“This will be the year that PSIM goes mainstream. What we are seeing is an ever increasing number of RFP’s specifying PSIM as the key solution to major projects.” Keith Bloodworth, CEO of CNL Software.
“My main prediction for 2013 is the separation of PSIM vendors in to classic market segments. At the high end those whose solutions truly scale, like CNL’s, will put major distance from those who rely on 3rd party products for high availability/disaster recovery for example, or those who do not offer load balancing or need to turn off their solutions to do updates. Mission critical systems just have to be “Always On”, which we believe to be a core component of an Enterprise PSIM solution moving forward.
Another prediction is Federation; the ability to connect multiple systems, at a large site or multiple security control rooms around the globe to create one holistic “Shield”, will be particularly important for large scale global corporate operations. This type of solution will allow multiple sources of alarm handling, remote management and the connection of operations to reduce cost, improve efficiency and bring greater visibility to the entire operation. It is important that federated systems are not just seen as failover solutions, but as systems that are able to hand off operations to another centre whenever needed. Using a federated system to create a “follow the sun” solution might mean that a control centre in India could monitor UK operations overnight; reducing the need for night staff in attendance on site, unless there was an event that required it. It also allows global management of widespread security risks and disasters.
We also expect the emergence of IT Integrators in to the physical security space, mainly being responsible for the deployment of large scale, complex PSIM projects, but working together with security SI’s who do not currently have the required skills in house. These “collaborative” partnerships have been around in IT for a long time, but they are now winning deals in the PSIM space. Within these partnerships, they are also likely to write their own drivers for sub-systems or data connections, using development tools like our Driver Development Kit. We predict that even manufacturers will start producing drivers in order to connect to PSIM systems, although a number of the larger ones are implementing PSIA interoperability, allowing PSIM to connect using a standard driver.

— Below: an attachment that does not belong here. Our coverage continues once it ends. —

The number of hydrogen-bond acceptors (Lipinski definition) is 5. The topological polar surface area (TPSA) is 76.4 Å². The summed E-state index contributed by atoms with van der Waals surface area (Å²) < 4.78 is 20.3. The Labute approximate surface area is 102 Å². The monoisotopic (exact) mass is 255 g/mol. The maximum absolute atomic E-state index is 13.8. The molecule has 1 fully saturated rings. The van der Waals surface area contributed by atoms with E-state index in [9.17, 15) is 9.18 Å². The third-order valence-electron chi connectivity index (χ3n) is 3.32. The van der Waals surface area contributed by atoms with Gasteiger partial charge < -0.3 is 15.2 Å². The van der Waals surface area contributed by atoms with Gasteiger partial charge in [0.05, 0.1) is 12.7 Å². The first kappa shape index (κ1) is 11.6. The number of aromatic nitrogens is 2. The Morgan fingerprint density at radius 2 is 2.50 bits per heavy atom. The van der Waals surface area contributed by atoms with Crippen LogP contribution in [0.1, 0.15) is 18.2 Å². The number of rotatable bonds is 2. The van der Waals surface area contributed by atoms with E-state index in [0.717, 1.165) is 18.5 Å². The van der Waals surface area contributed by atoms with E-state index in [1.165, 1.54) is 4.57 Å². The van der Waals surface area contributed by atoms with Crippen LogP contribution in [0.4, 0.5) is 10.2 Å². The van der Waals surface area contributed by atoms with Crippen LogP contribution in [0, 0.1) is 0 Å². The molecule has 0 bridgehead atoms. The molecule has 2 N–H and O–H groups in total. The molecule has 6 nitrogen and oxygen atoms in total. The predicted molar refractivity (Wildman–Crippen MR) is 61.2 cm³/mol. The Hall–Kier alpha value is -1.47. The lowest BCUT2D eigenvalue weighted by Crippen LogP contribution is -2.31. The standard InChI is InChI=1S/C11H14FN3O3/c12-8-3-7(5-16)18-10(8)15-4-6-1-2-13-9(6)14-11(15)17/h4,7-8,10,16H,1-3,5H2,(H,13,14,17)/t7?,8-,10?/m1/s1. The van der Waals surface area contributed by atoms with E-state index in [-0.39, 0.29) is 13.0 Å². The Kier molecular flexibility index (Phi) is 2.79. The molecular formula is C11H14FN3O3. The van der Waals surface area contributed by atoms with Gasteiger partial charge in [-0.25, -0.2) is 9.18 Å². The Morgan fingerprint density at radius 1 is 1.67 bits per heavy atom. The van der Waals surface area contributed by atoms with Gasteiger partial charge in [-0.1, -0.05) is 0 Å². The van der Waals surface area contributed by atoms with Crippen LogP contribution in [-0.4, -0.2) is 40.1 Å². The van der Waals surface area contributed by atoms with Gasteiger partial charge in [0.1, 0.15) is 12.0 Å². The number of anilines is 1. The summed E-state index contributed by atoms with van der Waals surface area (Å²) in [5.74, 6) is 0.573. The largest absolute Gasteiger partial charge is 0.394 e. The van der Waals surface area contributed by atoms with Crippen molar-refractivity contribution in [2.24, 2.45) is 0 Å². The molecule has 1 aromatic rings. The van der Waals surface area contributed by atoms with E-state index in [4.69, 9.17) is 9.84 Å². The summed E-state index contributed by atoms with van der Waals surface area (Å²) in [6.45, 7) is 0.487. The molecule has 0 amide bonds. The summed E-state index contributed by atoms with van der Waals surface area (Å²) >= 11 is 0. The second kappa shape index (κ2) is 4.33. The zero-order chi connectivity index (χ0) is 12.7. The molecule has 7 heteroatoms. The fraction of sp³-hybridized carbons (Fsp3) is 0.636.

Greater deployment of PSIM intelligence – 2013 will see end users giving greater focus to what they can do better with the knowledge they already have. We are excited about the way large scale transportation projects are now looking to PSIM vendors to provide the “smarts” in and out of the control room. We are working on tasks like “follow that train”, using core destination data to automate camera views from station to station. This is equally true in ports or airports, where arrival data can trigger standard operating procedure, taking the responsibility away from the operator by pushing the intelligence into the system. Managing multiple analytics solutions will be a de facto standard and rules based workflow will be required.
The market will recognize the ROI of advanced video export; a one click solution to gather all video related to an incident, which removes the need for the operator to reach into each of the native video recording systems. This feature coupled with video analytics enables intelligent searches around defined parameters, further reducing evidence collection times. When clients have 50,000+ cameras in a single connected system, live viewing can only be an option if triggered by an event; in the future most investigations will be run by automated process outside the control room.
In 2013 we see more customers requiring this level of intelligence, which ensures faster processing of evidence, essential for large scale applications as they rely less on live views and more on forensics. In this way, they get the evidential data faster, cheaper, more reliably and from a greater number of sources. PSIM is really coming of age, reducing operating costs, speeding up evidence management, improving emergency preparedness and managing increasingly complex, mission critical security environments.”